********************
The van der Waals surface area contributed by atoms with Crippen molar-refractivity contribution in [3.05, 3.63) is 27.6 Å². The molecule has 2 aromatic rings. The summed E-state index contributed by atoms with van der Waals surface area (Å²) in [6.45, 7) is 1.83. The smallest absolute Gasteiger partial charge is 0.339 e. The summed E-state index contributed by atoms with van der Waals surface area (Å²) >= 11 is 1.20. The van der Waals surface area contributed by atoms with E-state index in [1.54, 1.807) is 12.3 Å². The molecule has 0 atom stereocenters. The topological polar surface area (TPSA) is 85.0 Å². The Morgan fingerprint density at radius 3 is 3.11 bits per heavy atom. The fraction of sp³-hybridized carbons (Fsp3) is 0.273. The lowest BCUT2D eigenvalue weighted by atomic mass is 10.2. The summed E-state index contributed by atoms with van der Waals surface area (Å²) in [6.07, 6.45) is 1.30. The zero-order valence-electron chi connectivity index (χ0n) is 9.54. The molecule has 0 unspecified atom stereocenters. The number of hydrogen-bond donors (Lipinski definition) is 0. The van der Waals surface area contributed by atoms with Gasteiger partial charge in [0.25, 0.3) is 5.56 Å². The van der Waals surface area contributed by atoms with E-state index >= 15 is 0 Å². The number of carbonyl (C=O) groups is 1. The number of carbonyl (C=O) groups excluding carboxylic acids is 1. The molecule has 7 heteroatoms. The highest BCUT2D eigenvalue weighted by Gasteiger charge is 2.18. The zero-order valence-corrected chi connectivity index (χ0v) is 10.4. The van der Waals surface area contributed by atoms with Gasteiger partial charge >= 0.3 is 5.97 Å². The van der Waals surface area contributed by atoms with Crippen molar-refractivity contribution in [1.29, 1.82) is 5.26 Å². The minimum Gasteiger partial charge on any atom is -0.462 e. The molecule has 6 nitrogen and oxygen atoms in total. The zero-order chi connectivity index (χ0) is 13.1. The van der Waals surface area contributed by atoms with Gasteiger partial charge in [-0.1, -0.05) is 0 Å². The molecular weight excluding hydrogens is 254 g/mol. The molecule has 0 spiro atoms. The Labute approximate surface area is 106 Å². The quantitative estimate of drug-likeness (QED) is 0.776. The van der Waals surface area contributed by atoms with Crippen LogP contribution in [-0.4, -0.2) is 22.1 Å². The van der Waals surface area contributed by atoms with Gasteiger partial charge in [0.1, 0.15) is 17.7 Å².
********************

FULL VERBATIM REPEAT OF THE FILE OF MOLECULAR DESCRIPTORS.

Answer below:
The van der Waals surface area contributed by atoms with Crippen molar-refractivity contribution in [3.05, 3.63) is 27.6 Å². The molecule has 2 aromatic rings. The summed E-state index contributed by atoms with van der Waals surface area (Å²) in [6.45, 7) is 1.83. The smallest absolute Gasteiger partial charge is 0.339 e. The summed E-state index contributed by atoms with van der Waals surface area (Å²) >= 11 is 1.20. The van der Waals surface area contributed by atoms with E-state index in [1.54, 1.807) is 12.3 Å². The molecule has 0 atom stereocenters. The topological polar surface area (TPSA) is 85.0 Å². The Morgan fingerprint density at radius 3 is 3.11 bits per heavy atom. The fraction of sp³-hybridized carbons (Fsp3) is 0.273. The lowest BCUT2D eigenvalue weighted by atomic mass is 10.2. The summed E-state index contributed by atoms with van der Waals surface area (Å²) in [6.07, 6.45) is 1.30. The zero-order valence-electron chi connectivity index (χ0n) is 9.54. The molecule has 0 unspecified atom stereocenters. The number of hydrogen-bond donors (Lipinski definition) is 0. The van der Waals surface area contributed by atoms with Gasteiger partial charge in [0.25, 0.3) is 5.56 Å². The van der Waals surface area contributed by atoms with E-state index >= 15 is 0 Å². The number of carbonyl (C=O) groups is 1. The number of carbonyl (C=O) groups excluding carboxylic acids is 1. The molecule has 7 heteroatoms. The highest BCUT2D eigenvalue weighted by Gasteiger charge is 2.18. The zero-order valence-corrected chi connectivity index (χ0v) is 10.4. The van der Waals surface area contributed by atoms with Gasteiger partial charge >= 0.3 is 5.97 Å². The van der Waals surface area contributed by atoms with Crippen molar-refractivity contribution in [1.29, 1.82) is 5.26 Å². The minimum Gasteiger partial charge on any atom is -0.462 e. The molecule has 6 nitrogen and oxygen atoms in total. The zero-order chi connectivity index (χ0) is 13.1. The van der Waals surface area contributed by atoms with Gasteiger partial charge in [-0.1, -0.05) is 0 Å². The molecular weight excluding hydrogens is 254 g/mol. The molecule has 0 spiro atoms. The Labute approximate surface area is 106 Å². The quantitative estimate of drug-likeness (QED) is 0.776. The van der Waals surface area contributed by atoms with Crippen LogP contribution in [-0.4, -0.2) is 22.1 Å². The van der Waals surface area contributed by atoms with Gasteiger partial charge in [0.1, 0.15) is 17.7 Å².